We've got multiple investigations about alleged Trump collusion with Russian efforts to impact the 2016 election with absolutely no evidence, the Washington Post and NY Times publishing leaked, classified information on a daily basis, and a GOP-majority House and Senate that seem ready to impeach their own president, and the Trump Administration isn't even ten months old.  After completing my book tour, I continued to speak to various conservative groups regarding the history of espionage and what I considered abuses of the FISA law by the Obama Administration.  At every event, I was approached and asked to run for Congress.  Conservatives in Texas District 21 have been re-electing Republican Representative Lamar Smith for over thirty years, but I was sensing that patience was finally wearing thin.  Voters in District 21 voted overwhelmingly for the Trump Agenda, and it was obvious that Congress was very interested in making Trump's campaign promises a priority.  Where did Lamar Smith stand on the Trump Agenda?  No one seemed to have a clue, but it was clear that he wasn't looking for an opportunity to stand up for President Trump.  Representative Smith appears content to follow the lead of Speaker of the House Paul Ryan, and defer to politics as usual.  After discussing the issue with my family and close friends, and keeping in mind the desire for change that was so apparent to me during my speaking engagements throughout District 21, I decided to run against Lamar Smith in the Republican Primary in March 2018.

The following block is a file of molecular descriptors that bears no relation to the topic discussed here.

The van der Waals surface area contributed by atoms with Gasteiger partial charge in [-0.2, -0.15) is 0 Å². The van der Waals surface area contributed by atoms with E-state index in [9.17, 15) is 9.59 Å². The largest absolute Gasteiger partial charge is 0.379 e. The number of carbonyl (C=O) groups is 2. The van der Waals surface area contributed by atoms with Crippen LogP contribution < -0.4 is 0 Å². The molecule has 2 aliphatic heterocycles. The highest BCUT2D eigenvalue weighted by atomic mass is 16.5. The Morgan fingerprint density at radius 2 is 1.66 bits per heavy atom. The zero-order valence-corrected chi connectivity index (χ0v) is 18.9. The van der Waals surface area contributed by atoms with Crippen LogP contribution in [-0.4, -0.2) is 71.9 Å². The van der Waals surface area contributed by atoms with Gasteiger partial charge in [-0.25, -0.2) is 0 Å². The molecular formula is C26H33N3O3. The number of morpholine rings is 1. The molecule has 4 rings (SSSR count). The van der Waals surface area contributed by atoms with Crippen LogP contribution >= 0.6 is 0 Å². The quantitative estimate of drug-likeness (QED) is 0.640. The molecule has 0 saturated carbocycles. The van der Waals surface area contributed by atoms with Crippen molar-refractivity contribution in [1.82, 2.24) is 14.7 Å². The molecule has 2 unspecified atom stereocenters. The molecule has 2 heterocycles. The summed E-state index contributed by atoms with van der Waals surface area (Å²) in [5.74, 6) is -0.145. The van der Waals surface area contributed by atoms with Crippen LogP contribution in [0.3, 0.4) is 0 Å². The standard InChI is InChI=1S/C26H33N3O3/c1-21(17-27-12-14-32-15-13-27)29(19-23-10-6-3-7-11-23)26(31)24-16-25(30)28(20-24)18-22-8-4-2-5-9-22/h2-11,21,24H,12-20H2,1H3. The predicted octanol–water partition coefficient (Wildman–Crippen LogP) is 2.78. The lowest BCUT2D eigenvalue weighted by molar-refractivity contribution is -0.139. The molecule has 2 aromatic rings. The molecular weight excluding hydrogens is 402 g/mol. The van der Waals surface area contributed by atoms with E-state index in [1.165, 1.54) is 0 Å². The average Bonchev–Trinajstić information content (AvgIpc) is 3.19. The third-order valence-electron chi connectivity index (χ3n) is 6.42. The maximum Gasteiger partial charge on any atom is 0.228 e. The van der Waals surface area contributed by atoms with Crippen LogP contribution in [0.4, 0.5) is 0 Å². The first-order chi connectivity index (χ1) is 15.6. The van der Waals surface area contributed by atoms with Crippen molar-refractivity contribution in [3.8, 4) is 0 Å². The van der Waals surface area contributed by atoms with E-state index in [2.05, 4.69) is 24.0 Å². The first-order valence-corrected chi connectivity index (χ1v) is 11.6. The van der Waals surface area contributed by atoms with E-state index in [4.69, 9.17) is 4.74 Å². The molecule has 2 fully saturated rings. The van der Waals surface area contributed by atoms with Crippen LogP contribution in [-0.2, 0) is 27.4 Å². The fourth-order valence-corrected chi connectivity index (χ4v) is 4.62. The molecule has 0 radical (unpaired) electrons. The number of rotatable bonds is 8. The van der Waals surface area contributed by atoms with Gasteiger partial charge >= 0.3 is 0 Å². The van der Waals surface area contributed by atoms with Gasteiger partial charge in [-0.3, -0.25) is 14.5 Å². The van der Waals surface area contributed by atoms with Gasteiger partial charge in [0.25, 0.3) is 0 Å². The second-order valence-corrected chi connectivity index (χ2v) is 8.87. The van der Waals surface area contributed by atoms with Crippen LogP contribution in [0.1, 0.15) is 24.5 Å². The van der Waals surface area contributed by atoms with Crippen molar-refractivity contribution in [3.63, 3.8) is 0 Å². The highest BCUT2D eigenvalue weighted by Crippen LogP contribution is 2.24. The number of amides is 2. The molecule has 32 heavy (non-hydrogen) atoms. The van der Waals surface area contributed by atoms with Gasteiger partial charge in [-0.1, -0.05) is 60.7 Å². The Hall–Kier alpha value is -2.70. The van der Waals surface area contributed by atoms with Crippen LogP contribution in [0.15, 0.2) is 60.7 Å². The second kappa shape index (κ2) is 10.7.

I am not a politician, and can safely say that I belong to that group of candidates that is running for the purpose of protecting our freedoms, defending the Constitution and the rule of law, and keeping the American people safe from government overreach, crime, and terrorism.  When I first decided to run, I was told that I would need to write myself a check for hundreds of thousands of dollars, or I had no chance of winning.  I did not write myself a check for thousands of dollars, although if it had been possible, I would have.  I retired with a full disability after having been poisoned while working for the CIA in 2001, and like many of you, I live on a fixed income.  Having me in Congress would be a return to Representative Democracy, as I'm not an attorney, nor am I a millionaire.  Everything I have done up to now, I 've done either by myself or with the help of a small group of supporters.  I've learned so much about the electoral process, and I'm convinced that the rules and regulations that exist are intended to discourage "average" Americans from participating in elections.  This reality wasn't a huge surprise, but I have to admit I was shocked when I discovered that Democrats are much more quick to get involved in the causes they feel are important, and much more willing to donate to candidates whom they support.